****** (6 stars out of 10)

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Brandenburg Division:  Commandos of the Reich

6/13/2013

This book covers the Brandenburg Division and the units that preceeded the division.  The text of the book starts off with the early history of the pre-Brandenburger commando units (which eventually led to the Brandenburgers).  At times the book reads like a novel, with the conversation between two or more people literally word for word.  This made the book very interesting, and hard to put down, but one of the big drawbacks in the book was its lack of footnotes.  Nothing is footnoted in terms of where the information came from.  There are a few footnotes that deal with particular German terms, but there are no footnotes that lets the reader know where the information was attained.  This is a big drawback for me.  The text of the book flows nicely (like a novel).  It follows the early Brandenburger type of units, from company, to battalion to regiment and eventually to the Brandenburger division.  Because I had not read anything specifically on the Brandenburgers before, much of the information in this book was new to me.  The parts of the book that describe in detail the exploits of the individual Brandenburger units is most interesting.  I would certainly recommend this book if you are interested in German commando operations during the war.  The one big drawback is its lack of footnotes.

******* (7.25 stars out of 10)

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Hitler's Strategy 1940-1941, The Balkan Clue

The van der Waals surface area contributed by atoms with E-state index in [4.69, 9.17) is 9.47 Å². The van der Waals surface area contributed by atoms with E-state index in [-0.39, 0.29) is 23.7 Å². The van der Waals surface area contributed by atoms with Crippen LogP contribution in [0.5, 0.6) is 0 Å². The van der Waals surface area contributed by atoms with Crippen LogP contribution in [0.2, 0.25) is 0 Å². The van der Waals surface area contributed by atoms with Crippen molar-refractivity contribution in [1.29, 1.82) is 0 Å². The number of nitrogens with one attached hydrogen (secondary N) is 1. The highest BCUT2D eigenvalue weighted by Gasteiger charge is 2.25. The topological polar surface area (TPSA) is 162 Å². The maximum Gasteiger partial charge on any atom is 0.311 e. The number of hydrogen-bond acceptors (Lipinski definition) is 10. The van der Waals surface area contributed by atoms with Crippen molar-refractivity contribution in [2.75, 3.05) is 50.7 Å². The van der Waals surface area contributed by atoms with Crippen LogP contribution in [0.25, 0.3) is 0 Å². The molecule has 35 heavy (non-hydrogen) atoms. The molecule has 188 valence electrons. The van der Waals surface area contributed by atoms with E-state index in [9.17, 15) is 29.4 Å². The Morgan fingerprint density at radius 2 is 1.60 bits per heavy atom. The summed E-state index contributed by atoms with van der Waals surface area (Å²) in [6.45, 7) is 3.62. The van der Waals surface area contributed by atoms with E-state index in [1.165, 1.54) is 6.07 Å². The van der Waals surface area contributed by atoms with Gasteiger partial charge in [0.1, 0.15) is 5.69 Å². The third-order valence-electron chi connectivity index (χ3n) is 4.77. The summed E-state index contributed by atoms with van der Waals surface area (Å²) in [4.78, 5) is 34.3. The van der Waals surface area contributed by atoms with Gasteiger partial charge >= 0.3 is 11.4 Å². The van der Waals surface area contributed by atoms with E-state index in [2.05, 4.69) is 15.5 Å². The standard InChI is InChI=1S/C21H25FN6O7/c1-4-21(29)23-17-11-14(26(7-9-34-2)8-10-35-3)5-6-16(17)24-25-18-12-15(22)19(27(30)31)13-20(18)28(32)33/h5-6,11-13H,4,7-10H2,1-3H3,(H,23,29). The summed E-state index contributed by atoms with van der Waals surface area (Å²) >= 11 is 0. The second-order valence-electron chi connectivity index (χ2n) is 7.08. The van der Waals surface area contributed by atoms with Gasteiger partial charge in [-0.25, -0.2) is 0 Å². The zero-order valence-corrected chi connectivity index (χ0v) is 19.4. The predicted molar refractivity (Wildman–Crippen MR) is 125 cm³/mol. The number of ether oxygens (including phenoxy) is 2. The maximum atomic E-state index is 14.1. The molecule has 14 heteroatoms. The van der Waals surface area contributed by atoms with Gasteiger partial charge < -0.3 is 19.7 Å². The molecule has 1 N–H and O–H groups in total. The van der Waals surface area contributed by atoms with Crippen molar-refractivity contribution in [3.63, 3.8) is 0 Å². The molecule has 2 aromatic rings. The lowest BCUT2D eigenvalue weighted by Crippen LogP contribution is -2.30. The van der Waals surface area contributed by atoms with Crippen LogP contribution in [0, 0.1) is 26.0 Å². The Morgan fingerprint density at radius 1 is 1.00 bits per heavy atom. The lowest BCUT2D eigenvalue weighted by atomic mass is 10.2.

7/7/2013

Rarely have I read a book that is as revealing as this book has been.  This is especially astonishing, given the fact that this book was written in 1973!  Written by Martin van Creveld, the book focuses on the war in the Balkans.  It starts out by describing the strategy of the Italians and the Germans in regards to Greece and Yugoslavia.  Especially important is the actions of the Italians in regards to Greece.  Mr. Creveld does an excellent job of showing the back and forth of the diplomacy between the Axis and the Balkan countries, and the Balkan countries attempts to stay out of the war.  My old ideas of Hitler's reaction in regards to Mussolini's invasion of Greece no longer hold true after reading this book.  I used to believe that Hitler did not know that Italy was going to invade Greece.  That was not so (according to this book).   After dealing with Musolini's blunder in Greece, the book then moves onto Germany's attempt to mediate between the Greeks and Italy (to no avail), then the German plans for attacking Greece from Bulgaria (a large portion of the book focuses on this situation).  Never did I imagine that the Germans had such a terrible time moving their troops across Hungary, Romania and into Bulgaria (all the while trying to appease the Turks and the Russians).  The final portion of the book deals with the military operations against Yugoslavia and Greece, and then the author discusses in depth the affect that the Balkan campaign had on the start of Barbarossa.  Again, Mr. Creveld does a very, very thorough job of debunking many myths about the start of Barbarossa.   The vast majority of this book was drawn from primary sources, whether they were the Diplomatic documents of the Germans, Italians, the British, or the War Diaries of the OKW, the OKM and the numerous sources of the OKH (the captured microfilmed records).  Martin did an astounding job in researching for this book.  He smashes one myth after another, and all the while he provides the reader a very engaging story!  This is an absolute first rate book!!  Few books will be able to touch this one!  Highly, Highly recommended!!!